Shahi Tukda is a rich, Indian-style bread pudding garnished with dried fruit and flavoured with cardamom. Photograph by Tahir Hashmi
The bread pudding travels well and is perfect for the festive season. In fact, we can’t find a single flaw in it – it’s got white bread, condensed milk, white sugar, clarified butter, nuts and everything that
is forbidden we love. What makes a bread pudding a classic is the fact that it is such a comforting dessert. There are different kinds of bread pudding that can be easily made at home and are all equally timeless and iconic.
Old fashioned bread pudding
This is a traditional British recipe made using leftover bread (not too stale though), heavy cream and some raisins with some cinnamon or nutmeg for flavour. The pudding, which is baked, is a Sunday treat in most homes across the UK and some even add a dash of Bourbon to turn it around into a boozy dessert.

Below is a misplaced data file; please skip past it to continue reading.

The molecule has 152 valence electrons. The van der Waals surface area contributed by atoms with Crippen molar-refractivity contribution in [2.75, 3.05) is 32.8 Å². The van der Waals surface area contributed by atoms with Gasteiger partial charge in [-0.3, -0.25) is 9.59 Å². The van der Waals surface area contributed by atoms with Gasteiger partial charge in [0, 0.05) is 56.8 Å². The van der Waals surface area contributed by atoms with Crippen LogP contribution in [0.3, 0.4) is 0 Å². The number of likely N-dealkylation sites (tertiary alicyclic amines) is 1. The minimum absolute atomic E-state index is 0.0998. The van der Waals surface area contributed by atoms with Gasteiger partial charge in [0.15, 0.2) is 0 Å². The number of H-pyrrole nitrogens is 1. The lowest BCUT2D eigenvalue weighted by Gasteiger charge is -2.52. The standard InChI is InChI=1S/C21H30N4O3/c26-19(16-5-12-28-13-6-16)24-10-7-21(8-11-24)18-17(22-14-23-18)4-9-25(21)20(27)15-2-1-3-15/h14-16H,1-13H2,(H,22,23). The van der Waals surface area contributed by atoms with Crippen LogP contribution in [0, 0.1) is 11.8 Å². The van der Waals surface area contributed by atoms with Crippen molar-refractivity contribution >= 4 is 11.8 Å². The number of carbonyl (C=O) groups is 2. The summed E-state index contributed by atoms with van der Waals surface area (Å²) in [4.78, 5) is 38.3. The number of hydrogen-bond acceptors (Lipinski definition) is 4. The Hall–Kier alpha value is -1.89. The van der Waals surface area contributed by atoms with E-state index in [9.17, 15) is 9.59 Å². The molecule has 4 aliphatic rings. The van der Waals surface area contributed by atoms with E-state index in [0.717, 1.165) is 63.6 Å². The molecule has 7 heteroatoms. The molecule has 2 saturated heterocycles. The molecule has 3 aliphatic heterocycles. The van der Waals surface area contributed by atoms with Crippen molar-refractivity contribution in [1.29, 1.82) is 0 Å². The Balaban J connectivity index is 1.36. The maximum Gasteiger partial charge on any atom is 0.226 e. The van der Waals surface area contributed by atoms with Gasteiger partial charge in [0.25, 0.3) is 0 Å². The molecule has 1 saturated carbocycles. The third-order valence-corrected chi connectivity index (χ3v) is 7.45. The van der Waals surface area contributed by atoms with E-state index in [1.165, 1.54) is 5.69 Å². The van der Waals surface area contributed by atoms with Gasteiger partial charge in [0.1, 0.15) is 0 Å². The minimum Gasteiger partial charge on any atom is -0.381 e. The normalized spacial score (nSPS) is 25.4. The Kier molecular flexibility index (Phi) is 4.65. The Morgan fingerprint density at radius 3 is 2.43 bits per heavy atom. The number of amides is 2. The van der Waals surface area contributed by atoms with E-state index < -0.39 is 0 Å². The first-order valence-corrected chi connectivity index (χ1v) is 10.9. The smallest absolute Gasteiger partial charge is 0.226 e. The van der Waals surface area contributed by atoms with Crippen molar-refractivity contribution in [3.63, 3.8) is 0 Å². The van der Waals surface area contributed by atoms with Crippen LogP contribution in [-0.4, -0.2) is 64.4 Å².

This is the Indian take on the bread pudding. Hyderabadis are familiar with the double ka meetha, which is a close cousin of the shahi tukda. The recipe uses rabdi, made of milk that is reduced and thickened for hours, garnished with nuts and served with pieces of bread that have been fried in ghee. We’ve found you a recipe that allows you to cheat on the time taken to prepare the dessert, but retains the luscious texture of the rabdi. Hint: There’s condensed milk involved.
Banana Foster Bread Pudding
This is a mix of the New Orleans-style dessert that is Banana Foster and the regular bread pudding. What’s not to love about banana-flavoured anything? The Foster sauce usually includes banana-flavoured liqueur and rum, which are flambed in a pan to form a dark sauce that is easy to get right.